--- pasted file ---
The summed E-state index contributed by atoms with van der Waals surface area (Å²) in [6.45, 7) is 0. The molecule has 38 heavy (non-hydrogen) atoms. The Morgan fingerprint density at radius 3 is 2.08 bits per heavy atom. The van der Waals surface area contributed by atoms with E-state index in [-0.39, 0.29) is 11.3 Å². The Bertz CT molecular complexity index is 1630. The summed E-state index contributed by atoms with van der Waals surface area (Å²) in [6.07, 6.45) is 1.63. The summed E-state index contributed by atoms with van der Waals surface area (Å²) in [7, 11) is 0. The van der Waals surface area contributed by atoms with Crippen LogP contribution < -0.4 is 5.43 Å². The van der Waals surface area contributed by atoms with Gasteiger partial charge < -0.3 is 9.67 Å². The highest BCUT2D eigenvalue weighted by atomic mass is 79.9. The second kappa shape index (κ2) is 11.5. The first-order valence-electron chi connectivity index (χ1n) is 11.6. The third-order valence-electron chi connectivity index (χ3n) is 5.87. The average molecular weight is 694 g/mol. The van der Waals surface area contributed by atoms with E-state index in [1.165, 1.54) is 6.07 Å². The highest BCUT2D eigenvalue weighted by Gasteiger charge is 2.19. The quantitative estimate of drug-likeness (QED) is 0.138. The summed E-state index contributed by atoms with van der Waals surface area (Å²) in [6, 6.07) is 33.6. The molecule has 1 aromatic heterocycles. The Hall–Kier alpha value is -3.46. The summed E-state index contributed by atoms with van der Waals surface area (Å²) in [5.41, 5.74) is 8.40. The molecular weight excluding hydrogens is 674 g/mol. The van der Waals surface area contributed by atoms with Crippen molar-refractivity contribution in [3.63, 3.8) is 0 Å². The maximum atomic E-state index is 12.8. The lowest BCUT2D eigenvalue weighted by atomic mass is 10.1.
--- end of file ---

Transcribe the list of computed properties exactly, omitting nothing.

The summed E-state index contributed by atoms with van der Waals surface area (Å²) in [6.45, 7) is 0. The molecule has 38 heavy (non-hydrogen) atoms. The Morgan fingerprint density at radius 3 is 2.08 bits per heavy atom. The van der Waals surface area contributed by atoms with E-state index in [-0.39, 0.29) is 11.3 Å². The Bertz CT molecular complexity index is 1630. The summed E-state index contributed by atoms with van der Waals surface area (Å²) in [6.07, 6.45) is 1.63. The summed E-state index contributed by atoms with van der Waals surface area (Å²) in [7, 11) is 0. The van der Waals surface area contributed by atoms with Crippen LogP contribution < -0.4 is 5.43 Å². The van der Waals surface area contributed by atoms with Gasteiger partial charge < -0.3 is 9.67 Å². The highest BCUT2D eigenvalue weighted by atomic mass is 79.9. The second kappa shape index (κ2) is 11.5. The first-order valence-electron chi connectivity index (χ1n) is 11.6. The third-order valence-electron chi connectivity index (χ3n) is 5.87. The average molecular weight is 694 g/mol. The van der Waals surface area contributed by atoms with E-state index in [1.165, 1.54) is 6.07 Å². The highest BCUT2D eigenvalue weighted by Gasteiger charge is 2.19. The quantitative estimate of drug-likeness (QED) is 0.138. The summed E-state index contributed by atoms with van der Waals surface area (Å²) in [6, 6.07) is 33.6. The molecule has 1 aromatic heterocycles. The Hall–Kier alpha value is -3.46. The summed E-state index contributed by atoms with van der Waals surface area (Å²) in [5.41, 5.74) is 8.40. The molecular weight excluding hydrogens is 674 g/mol. The van der Waals surface area contributed by atoms with Crippen molar-refractivity contribution in [3.63, 3.8) is 0 Å². The maximum atomic E-state index is 12.8. The lowest BCUT2D eigenvalue weighted by atomic mass is 10.1.